Renfrewshire Council

Avoid condensation dampness

Condensation dampness is common in houses which are poorly heated and insulated.  

This problem can lead to staining and mould growth damaging wallpaper, walls, window frames, furniture and clothing.  

This produces higher numbers of dust mites due to the moist conditions and can also increase the risk of illness such as asthma and bronchitis.

This page tells you more about condensation, where it arises and how to tackle it.

What is condensation?

Air contains a certain amount of 'invisible' water vapour. The higher the temperature of the air, the more water vapour it holds.

Condensation occurs when air carrying vapour comes into contact with a cool surface. At this reduced temperature less water can be held and it is deposited. This is why the bathroom mirror steams up after a shower or a window when you breathe on it.

Where does condensation dampness occur?

The most vulnerable areas will either be rooms where a large amount of moisture is produced, i.e. bathroom/kitchen, cold surfaces in other rooms where this moisture can travel to. The effects of this may be visible, for example drops of water on gloss painted windowsill's, but often the water drops will soak into the wall and a problem will not be diagnosed until black mould patches start to appear.

Warm, moist air will move to colder areas in homes. For example, if the main living room is heated but the bedrooms are unheated.  When the warm moist air comes into contact with cold surfaces, condensation will form. 

The following areas are particularly prone to condensation:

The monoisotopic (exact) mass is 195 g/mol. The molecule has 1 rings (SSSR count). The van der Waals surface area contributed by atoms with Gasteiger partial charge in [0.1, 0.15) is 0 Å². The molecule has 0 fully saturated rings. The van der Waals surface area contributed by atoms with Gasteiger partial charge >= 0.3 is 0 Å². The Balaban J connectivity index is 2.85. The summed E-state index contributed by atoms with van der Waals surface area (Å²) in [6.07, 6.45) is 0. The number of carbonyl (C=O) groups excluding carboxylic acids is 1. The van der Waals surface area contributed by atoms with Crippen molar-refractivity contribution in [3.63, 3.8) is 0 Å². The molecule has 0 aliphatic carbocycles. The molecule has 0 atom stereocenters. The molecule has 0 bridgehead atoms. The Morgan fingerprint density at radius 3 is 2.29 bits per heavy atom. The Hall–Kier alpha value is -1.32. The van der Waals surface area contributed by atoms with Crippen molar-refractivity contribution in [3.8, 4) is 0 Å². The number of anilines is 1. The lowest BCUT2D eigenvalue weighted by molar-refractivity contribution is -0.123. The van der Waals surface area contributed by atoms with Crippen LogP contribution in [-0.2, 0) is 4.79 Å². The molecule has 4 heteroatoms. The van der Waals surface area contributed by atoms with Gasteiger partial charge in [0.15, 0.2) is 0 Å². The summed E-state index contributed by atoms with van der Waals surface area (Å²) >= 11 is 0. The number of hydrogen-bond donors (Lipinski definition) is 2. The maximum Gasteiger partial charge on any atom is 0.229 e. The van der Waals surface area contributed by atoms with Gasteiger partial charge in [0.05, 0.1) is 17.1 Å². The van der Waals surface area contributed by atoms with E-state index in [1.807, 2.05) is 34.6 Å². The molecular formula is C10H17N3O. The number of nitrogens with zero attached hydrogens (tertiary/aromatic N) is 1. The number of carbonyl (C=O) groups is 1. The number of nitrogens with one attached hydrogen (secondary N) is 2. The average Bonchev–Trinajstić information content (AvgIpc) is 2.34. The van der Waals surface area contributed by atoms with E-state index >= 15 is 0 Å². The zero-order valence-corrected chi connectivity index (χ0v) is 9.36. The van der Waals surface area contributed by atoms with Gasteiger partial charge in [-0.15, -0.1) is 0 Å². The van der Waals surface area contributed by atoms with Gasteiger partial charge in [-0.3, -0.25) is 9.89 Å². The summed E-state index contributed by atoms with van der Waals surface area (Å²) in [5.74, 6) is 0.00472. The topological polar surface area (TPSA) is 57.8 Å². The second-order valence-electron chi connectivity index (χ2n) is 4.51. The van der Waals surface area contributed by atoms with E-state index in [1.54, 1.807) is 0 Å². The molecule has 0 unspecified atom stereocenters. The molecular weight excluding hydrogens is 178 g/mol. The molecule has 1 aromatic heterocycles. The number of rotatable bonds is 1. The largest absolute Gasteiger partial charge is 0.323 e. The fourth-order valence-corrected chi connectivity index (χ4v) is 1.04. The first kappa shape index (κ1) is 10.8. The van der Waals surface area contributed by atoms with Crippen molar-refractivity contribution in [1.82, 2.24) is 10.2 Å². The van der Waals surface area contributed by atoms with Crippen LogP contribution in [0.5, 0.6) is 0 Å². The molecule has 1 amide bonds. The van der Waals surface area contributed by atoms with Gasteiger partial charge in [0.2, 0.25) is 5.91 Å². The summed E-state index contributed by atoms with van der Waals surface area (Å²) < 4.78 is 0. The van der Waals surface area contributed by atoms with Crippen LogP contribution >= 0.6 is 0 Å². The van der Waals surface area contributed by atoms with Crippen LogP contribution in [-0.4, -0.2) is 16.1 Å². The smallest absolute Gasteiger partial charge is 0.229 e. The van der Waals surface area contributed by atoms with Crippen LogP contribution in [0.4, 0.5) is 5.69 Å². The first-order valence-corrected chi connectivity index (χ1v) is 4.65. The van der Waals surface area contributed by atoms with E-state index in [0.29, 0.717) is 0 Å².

• Cold surfaces like mirrors, single glazed windows, and metal window frames
  • Kitchens and bathrooms
  • Walls of unheated rooms
  • Cold corners of rooms
  • Wardrobes/cupboards and furniture against an outside wall

How to tackle condensation dampness

The major difference between condensation and other forms of dampness is that you have the ability to reduce or solve the problem just through changing behaviour in the home. Try following these steps:

Reduce the moisture: Bathing, washing and cooking all produce moisture that can't be avoided. Simple changes are effective in tackling condensation dampness:

  • Keep lids on saucepans while cooking
  • Tumble driers should be vented to the outside
  • Avoid the use of bottled gas and paraffin heaters as these produce high levels of vapour
  • Dry washing outside when possible
  • When creating steam in the kitchen/bathroom open windows and close doors to these rooms.

Increase ventilation:  Ventilation does two things, it allows moist air to escape and increases the volume of air moving through the home.  Many houses have built in ventilation measures such as trickle ventilators and extractor fans. Here's some tips:

  • Kitchen and bathrooms with severe condensation problems should not be draught proofed.
  • Bedrooms should be ventilated at night.

Heating: Condensation is more likely to be a problem in homes which are under heated. Try to keep temperatures in all rooms above 15°C as this will reduce condensation forming on external walls.

Insulation: Following the steps on this page should reduce any condensation dampness problems you  have. If a problem still exists, insulating your home will have a threefold value in tackling the problem through:

  • Warming the surface temperature of wall, ceilings and windows
  • Generally increase the temperature of the home
  • Reducing heating costs - meaning the home is heated to a higher standard more affordably
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